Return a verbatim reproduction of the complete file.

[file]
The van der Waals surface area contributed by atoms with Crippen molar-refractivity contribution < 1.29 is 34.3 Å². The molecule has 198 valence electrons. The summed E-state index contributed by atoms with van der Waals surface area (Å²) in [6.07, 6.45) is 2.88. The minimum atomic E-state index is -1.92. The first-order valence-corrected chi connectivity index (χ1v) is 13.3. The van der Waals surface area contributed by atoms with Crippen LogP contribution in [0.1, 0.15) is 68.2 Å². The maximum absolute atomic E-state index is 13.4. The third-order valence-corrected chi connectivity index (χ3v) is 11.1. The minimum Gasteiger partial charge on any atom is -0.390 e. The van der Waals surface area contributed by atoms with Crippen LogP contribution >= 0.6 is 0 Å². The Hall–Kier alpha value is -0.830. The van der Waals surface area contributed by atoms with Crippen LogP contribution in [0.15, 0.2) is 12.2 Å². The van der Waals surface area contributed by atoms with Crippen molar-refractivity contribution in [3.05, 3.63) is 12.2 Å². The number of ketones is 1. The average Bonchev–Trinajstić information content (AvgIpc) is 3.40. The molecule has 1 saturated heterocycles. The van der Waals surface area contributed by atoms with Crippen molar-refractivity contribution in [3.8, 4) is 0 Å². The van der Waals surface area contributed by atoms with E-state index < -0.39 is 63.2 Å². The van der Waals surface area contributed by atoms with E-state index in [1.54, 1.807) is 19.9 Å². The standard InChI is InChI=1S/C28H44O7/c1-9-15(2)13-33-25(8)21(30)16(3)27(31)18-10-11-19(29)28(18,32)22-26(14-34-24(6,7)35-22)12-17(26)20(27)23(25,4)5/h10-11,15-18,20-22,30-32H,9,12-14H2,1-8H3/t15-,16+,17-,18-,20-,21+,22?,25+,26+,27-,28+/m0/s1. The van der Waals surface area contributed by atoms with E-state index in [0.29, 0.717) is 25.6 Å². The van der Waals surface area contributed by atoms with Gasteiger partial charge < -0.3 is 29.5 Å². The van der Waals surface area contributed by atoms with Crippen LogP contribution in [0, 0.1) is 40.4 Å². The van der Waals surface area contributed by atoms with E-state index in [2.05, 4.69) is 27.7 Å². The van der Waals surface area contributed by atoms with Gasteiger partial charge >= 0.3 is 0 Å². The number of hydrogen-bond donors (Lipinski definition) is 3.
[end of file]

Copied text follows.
The van der Waals surface area contributed by atoms with Crippen molar-refractivity contribution < 1.29 is 34.3 Å². The molecule has 198 valence electrons. The summed E-state index contributed by atoms with van der Waals surface area (Å²) in [6.07, 6.45) is 2.88. The minimum atomic E-state index is -1.92. The first-order valence-corrected chi connectivity index (χ1v) is 13.3. The van der Waals surface area contributed by atoms with Crippen LogP contribution in [0.1, 0.15) is 68.2 Å². The maximum absolute atomic E-state index is 13.4. The third-order valence-corrected chi connectivity index (χ3v) is 11.1. The minimum Gasteiger partial charge on any atom is -0.390 e. The van der Waals surface area contributed by atoms with Crippen LogP contribution >= 0.6 is 0 Å². The Hall–Kier alpha value is -0.830. The van der Waals surface area contributed by atoms with Crippen LogP contribution in [0.15, 0.2) is 12.2 Å². The van der Waals surface area contributed by atoms with Crippen molar-refractivity contribution in [3.05, 3.63) is 12.2 Å². The number of ketones is 1. The average Bonchev–Trinajstić information content (AvgIpc) is 3.40. The molecule has 1 saturated heterocycles. The van der Waals surface area contributed by atoms with Crippen molar-refractivity contribution in [3.8, 4) is 0 Å². The van der Waals surface area contributed by atoms with E-state index < -0.39 is 63.2 Å². The van der Waals surface area contributed by atoms with E-state index in [1.54, 1.807) is 19.9 Å². The standard InChI is InChI=1S/C28H44O7/c1-9-15(2)13-33-25(8)21(30)16(3)27(31)18-10-11-19(29)28(18,32)22-26(14-34-24(6,7)35-22)12-17(26)20(27)23(25,4)5/h10-11,15-18,20-22,30-32H,9,12-14H2,1-8H3/t15-,16+,17-,18-,20-,21+,22?,25+,26+,27-,28+/m0/s1. The van der Waals surface area contributed by atoms with E-state index in [0.29, 0.717) is 25.6 Å². The van der Waals surface area contributed by atoms with Gasteiger partial charge < -0.3 is 29.5 Å². The van der Waals surface area contributed by atoms with Crippen LogP contribution in [0, 0.1) is 40.4 Å². The van der Waals surface area contributed by atoms with E-state index in [2.05, 4.69) is 27.7 Å². The van der Waals surface area contributed by atoms with Gasteiger partial charge >= 0.3 is 0 Å². The number of hydrogen-bond donors (Lipinski definition) is 3.